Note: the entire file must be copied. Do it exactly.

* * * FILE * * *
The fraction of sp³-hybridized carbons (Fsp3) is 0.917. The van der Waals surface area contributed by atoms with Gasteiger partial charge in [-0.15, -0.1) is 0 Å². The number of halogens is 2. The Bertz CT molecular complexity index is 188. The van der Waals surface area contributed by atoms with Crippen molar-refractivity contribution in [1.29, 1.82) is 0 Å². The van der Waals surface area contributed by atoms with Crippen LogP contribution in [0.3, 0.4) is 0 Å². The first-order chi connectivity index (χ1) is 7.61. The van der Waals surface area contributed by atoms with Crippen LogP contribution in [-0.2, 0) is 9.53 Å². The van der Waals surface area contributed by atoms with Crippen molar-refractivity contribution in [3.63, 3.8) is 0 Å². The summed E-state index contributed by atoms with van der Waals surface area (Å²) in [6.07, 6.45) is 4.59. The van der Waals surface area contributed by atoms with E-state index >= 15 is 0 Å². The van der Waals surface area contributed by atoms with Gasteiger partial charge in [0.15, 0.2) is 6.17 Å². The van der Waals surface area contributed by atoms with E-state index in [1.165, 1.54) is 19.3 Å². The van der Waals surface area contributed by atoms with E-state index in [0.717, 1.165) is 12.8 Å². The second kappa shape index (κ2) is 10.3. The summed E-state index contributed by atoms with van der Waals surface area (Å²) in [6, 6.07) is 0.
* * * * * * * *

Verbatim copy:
The fraction of sp³-hybridized carbons (Fsp3) is 0.917. The van der Waals surface area contributed by atoms with Gasteiger partial charge in [-0.15, -0.1) is 0 Å². The number of halogens is 2. The Bertz CT molecular complexity index is 188. The van der Waals surface area contributed by atoms with Crippen molar-refractivity contribution in [1.29, 1.82) is 0 Å². The van der Waals surface area contributed by atoms with Crippen LogP contribution in [0.3, 0.4) is 0 Å². The first-order chi connectivity index (χ1) is 7.61. The van der Waals surface area contributed by atoms with Crippen LogP contribution in [-0.2, 0) is 9.53 Å². The van der Waals surface area contributed by atoms with Crippen molar-refractivity contribution in [3.63, 3.8) is 0 Å². The summed E-state index contributed by atoms with van der Waals surface area (Å²) in [6.07, 6.45) is 4.59. The van der Waals surface area contributed by atoms with E-state index >= 15 is 0 Å². The van der Waals surface area contributed by atoms with Gasteiger partial charge in [0.15, 0.2) is 6.17 Å². The van der Waals surface area contributed by atoms with E-state index in [1.165, 1.54) is 19.3 Å². The van der Waals surface area contributed by atoms with E-state index in [0.717, 1.165) is 12.8 Å². The second kappa shape index (κ2) is 10.3. The summed E-state index contributed by atoms with van der Waals surface area (Å²) in [6, 6.07) is 0.